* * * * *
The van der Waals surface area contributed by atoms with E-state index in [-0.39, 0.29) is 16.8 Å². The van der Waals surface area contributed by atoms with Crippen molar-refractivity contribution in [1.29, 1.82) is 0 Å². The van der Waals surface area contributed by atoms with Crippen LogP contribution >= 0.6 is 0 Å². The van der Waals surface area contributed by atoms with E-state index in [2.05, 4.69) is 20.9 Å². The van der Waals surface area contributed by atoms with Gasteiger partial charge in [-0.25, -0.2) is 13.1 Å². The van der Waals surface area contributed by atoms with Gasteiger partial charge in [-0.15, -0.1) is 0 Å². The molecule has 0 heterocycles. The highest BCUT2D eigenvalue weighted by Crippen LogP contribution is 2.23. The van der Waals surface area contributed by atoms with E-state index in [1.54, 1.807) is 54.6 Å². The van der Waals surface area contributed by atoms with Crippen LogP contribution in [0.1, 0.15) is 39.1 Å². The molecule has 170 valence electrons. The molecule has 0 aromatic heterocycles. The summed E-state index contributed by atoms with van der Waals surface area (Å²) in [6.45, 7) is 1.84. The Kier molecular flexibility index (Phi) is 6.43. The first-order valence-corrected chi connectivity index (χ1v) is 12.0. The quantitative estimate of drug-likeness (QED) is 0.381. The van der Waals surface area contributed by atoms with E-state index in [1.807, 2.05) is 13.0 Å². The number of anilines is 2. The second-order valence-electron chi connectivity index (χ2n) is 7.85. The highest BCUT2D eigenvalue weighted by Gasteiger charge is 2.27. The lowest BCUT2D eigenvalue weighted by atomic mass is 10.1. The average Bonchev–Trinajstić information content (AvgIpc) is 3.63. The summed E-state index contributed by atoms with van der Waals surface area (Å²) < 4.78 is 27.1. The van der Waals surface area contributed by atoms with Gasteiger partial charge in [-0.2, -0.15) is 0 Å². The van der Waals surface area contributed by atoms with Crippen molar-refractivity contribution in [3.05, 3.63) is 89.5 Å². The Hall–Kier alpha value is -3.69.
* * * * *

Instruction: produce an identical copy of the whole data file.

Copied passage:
The van der Waals surface area contributed by atoms with E-state index in [-0.39, 0.29) is 16.8 Å². The van der Waals surface area contributed by atoms with Crippen molar-refractivity contribution in [1.29, 1.82) is 0 Å². The van der Waals surface area contributed by atoms with Crippen LogP contribution >= 0.6 is 0 Å². The van der Waals surface area contributed by atoms with E-state index in [2.05, 4.69) is 20.9 Å². The van der Waals surface area contributed by atoms with Gasteiger partial charge in [-0.25, -0.2) is 13.1 Å². The van der Waals surface area contributed by atoms with Gasteiger partial charge in [-0.15, -0.1) is 0 Å². The molecule has 0 heterocycles. The highest BCUT2D eigenvalue weighted by Crippen LogP contribution is 2.23. The van der Waals surface area contributed by atoms with E-state index in [1.54, 1.807) is 54.6 Å². The van der Waals surface area contributed by atoms with Crippen LogP contribution in [0.1, 0.15) is 39.1 Å². The molecule has 170 valence electrons. The molecule has 0 aromatic heterocycles. The summed E-state index contributed by atoms with van der Waals surface area (Å²) in [6.45, 7) is 1.84. The Kier molecular flexibility index (Phi) is 6.43. The first-order valence-corrected chi connectivity index (χ1v) is 12.0. The quantitative estimate of drug-likeness (QED) is 0.381. The van der Waals surface area contributed by atoms with E-state index in [1.807, 2.05) is 13.0 Å². The number of anilines is 2. The second-order valence-electron chi connectivity index (χ2n) is 7.85. The highest BCUT2D eigenvalue weighted by Gasteiger charge is 2.27. The lowest BCUT2D eigenvalue weighted by atomic mass is 10.1. The average Bonchev–Trinajstić information content (AvgIpc) is 3.63. The summed E-state index contributed by atoms with van der Waals surface area (Å²) < 4.78 is 27.1. The van der Waals surface area contributed by atoms with Gasteiger partial charge in [-0.2, -0.15) is 0 Å². The van der Waals surface area contributed by atoms with Crippen molar-refractivity contribution in [3.05, 3.63) is 89.5 Å². The Hall–Kier alpha value is -3.69.